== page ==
All Articles Tagged "lawsuit"
The American Idol lawsuit has been voted out. Last year, 10 African-American former contestants sued Fox saying that their disqualifications from the long-running TV talent competition occurred out of racial animus.
In July 2013, the former contestants brought the lawsuit, which claimed the producers allegedly “dug up dirt on African-American contestants, had disseminated information from criminal rap sheets to the media in order to justify DQs,” reports The Hollywood Reporter. It also charged that the show was manipulated, and that the contestants were made to sign “unconscionable Willy Wonka contracts.”
But it seems the contestants made their claims too late. U.S District Judge Naomi Buchwald heard oral arguments earlier this month and said the plaintiffs waited too long to sue, even though it appears the plantiff did have a case.
“Here, each plaintiff’s claims run from the date of his disqualification, as the adverse and allegedly discriminatory act of disqualification or elimination from competition is sufficient to put a contestant on notice that he should ‘protect himself by seeking legal advice’ and therefore to trigger the statute of limitations,” wrote the judge.
The plaintiffs however countered that they didn’t realize there had been a racial element to their ousting until a statistical study was commissioned following the disqualification of season 11 alum Jermaine Jones. According to the study, the disqualifications couldn’t have happened by random decisions on the part of producers, that there is “a prima facie case of racial discrimination as a matter of law with absolute zero percent chance of error.”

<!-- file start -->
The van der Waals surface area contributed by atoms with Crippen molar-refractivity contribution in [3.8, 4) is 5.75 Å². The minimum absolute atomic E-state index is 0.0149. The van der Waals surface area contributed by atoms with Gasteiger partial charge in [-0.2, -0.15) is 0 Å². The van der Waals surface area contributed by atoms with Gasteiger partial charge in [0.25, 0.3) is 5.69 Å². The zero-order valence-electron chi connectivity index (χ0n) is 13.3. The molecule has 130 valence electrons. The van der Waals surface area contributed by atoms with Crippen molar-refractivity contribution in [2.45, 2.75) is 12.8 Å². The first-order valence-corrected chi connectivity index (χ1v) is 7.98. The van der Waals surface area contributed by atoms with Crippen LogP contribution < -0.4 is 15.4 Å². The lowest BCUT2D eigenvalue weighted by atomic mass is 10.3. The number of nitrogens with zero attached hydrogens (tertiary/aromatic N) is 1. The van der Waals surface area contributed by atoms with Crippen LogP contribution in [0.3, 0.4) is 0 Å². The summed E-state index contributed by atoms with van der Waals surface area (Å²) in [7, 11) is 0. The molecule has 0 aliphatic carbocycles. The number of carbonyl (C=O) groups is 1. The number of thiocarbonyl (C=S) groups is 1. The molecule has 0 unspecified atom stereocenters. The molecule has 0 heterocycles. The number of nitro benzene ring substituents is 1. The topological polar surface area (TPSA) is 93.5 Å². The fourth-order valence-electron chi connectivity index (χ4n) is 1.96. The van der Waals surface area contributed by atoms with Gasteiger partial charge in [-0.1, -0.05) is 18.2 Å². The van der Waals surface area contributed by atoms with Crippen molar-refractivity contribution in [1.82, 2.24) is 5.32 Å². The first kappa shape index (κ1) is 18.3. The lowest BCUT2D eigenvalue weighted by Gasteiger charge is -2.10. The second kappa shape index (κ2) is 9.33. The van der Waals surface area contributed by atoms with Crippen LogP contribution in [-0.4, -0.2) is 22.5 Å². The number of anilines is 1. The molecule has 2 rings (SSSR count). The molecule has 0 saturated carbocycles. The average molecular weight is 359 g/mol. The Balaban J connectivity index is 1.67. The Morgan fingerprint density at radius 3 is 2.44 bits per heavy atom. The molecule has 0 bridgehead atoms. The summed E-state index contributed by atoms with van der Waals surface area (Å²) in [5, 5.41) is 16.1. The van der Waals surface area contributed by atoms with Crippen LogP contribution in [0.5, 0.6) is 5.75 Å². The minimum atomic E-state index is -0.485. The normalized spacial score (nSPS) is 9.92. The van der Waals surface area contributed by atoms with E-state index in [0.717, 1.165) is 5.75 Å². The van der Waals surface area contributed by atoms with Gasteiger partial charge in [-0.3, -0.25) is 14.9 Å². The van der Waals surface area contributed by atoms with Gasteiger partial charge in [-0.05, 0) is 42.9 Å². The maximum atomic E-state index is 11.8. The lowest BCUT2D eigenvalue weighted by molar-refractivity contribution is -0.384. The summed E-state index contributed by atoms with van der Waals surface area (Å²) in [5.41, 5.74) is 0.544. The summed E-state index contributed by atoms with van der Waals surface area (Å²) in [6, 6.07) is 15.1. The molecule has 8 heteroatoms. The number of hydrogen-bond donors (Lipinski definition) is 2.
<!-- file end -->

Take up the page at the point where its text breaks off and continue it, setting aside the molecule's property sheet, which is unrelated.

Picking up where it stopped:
But Judge Buchwald responded, “Apart from ignoring the clear law that knowledge of a discriminatory motive is irrelevant, plaintiffs have provided no explanation of how JXJ’s disqualification made apparent discrimination that was otherwise obscure; rather, they simply state that JXJ’s disqualification alone revealed an actionable disparity of treatment, ln a way that plaintiffs’ alleged ten prior disqualifications did not. This conclusory assertion is not sufficient to toll the limitations period.”
It sounds like it was a case that was hard to make, and they took too long to try and make it.
One New York woman gets to keep the ring even if she’s tossing back the man.
A New York judge recently ruled, Debbie Lopez, 48, can keep the diamond ring — valued at $10,200 — that her ex-boyfriend, Joseph Torres, 52, gave her. Normally she would have to return the jewelry to Torres. Under New York state law if an engagement is called off, a woman must return her ring to the partner who proposed to her. In this interesting circumstance, Torres actually never proposed to Lopez. According to The New York Post, Lopez says Torres gave her the ring as a token of appreciation. She said, “When he gave it to me, he said it was a gift for being a great woman, a good mother of his child.”
He says they had a romantic proposal at Rockerfeller Center in April 2010, where their son gave Lopez her engagement ring. Despite Torres’ account of the memorable event, Lopez said he never asked her directly to marry him. Lopez wore the ring on her left hand but she told friends, when they asked if she was engaged, “Maybe, I don’t know yet.”